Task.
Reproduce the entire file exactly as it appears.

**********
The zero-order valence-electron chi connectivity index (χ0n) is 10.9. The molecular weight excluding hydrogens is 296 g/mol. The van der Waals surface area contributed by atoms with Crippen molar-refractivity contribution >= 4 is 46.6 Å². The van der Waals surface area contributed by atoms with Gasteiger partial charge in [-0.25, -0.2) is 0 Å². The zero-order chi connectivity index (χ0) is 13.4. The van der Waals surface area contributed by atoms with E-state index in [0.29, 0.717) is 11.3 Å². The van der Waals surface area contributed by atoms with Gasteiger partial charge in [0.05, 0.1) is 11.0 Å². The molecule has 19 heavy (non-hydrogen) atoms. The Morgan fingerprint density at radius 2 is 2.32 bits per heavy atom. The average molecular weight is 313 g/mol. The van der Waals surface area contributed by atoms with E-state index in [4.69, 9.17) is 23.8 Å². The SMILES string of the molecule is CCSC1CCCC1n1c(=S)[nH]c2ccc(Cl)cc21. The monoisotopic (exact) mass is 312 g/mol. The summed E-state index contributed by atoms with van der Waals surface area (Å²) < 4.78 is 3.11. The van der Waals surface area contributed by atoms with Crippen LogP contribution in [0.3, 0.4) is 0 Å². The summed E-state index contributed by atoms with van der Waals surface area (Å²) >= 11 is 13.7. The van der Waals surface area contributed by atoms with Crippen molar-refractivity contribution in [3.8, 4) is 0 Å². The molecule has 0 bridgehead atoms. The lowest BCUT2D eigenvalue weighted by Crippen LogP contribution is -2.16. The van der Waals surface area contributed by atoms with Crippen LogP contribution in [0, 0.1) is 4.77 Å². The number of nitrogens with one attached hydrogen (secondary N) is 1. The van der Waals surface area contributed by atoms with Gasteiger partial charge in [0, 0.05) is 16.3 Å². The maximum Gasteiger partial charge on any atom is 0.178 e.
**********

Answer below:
The zero-order valence-electron chi connectivity index (χ0n) is 10.9. The molecular weight excluding hydrogens is 296 g/mol. The van der Waals surface area contributed by atoms with Crippen molar-refractivity contribution >= 4 is 46.6 Å². The van der Waals surface area contributed by atoms with Gasteiger partial charge in [-0.25, -0.2) is 0 Å². The zero-order chi connectivity index (χ0) is 13.4. The van der Waals surface area contributed by atoms with E-state index in [0.29, 0.717) is 11.3 Å². The van der Waals surface area contributed by atoms with Gasteiger partial charge in [0.05, 0.1) is 11.0 Å². The molecule has 19 heavy (non-hydrogen) atoms. The Morgan fingerprint density at radius 2 is 2.32 bits per heavy atom. The average molecular weight is 313 g/mol. The van der Waals surface area contributed by atoms with E-state index in [4.69, 9.17) is 23.8 Å². The SMILES string of the molecule is CCSC1CCCC1n1c(=S)[nH]c2ccc(Cl)cc21. The monoisotopic (exact) mass is 312 g/mol. The summed E-state index contributed by atoms with van der Waals surface area (Å²) < 4.78 is 3.11. The van der Waals surface area contributed by atoms with Crippen LogP contribution in [0.3, 0.4) is 0 Å². The summed E-state index contributed by atoms with van der Waals surface area (Å²) >= 11 is 13.7. The van der Waals surface area contributed by atoms with Crippen molar-refractivity contribution in [3.8, 4) is 0 Å². The molecule has 0 bridgehead atoms. The lowest BCUT2D eigenvalue weighted by Crippen LogP contribution is -2.16. The van der Waals surface area contributed by atoms with Crippen LogP contribution in [0, 0.1) is 4.77 Å². The number of nitrogens with one attached hydrogen (secondary N) is 1. The van der Waals surface area contributed by atoms with Gasteiger partial charge in [0, 0.05) is 16.3 Å². The maximum Gasteiger partial charge on any atom is 0.178 e.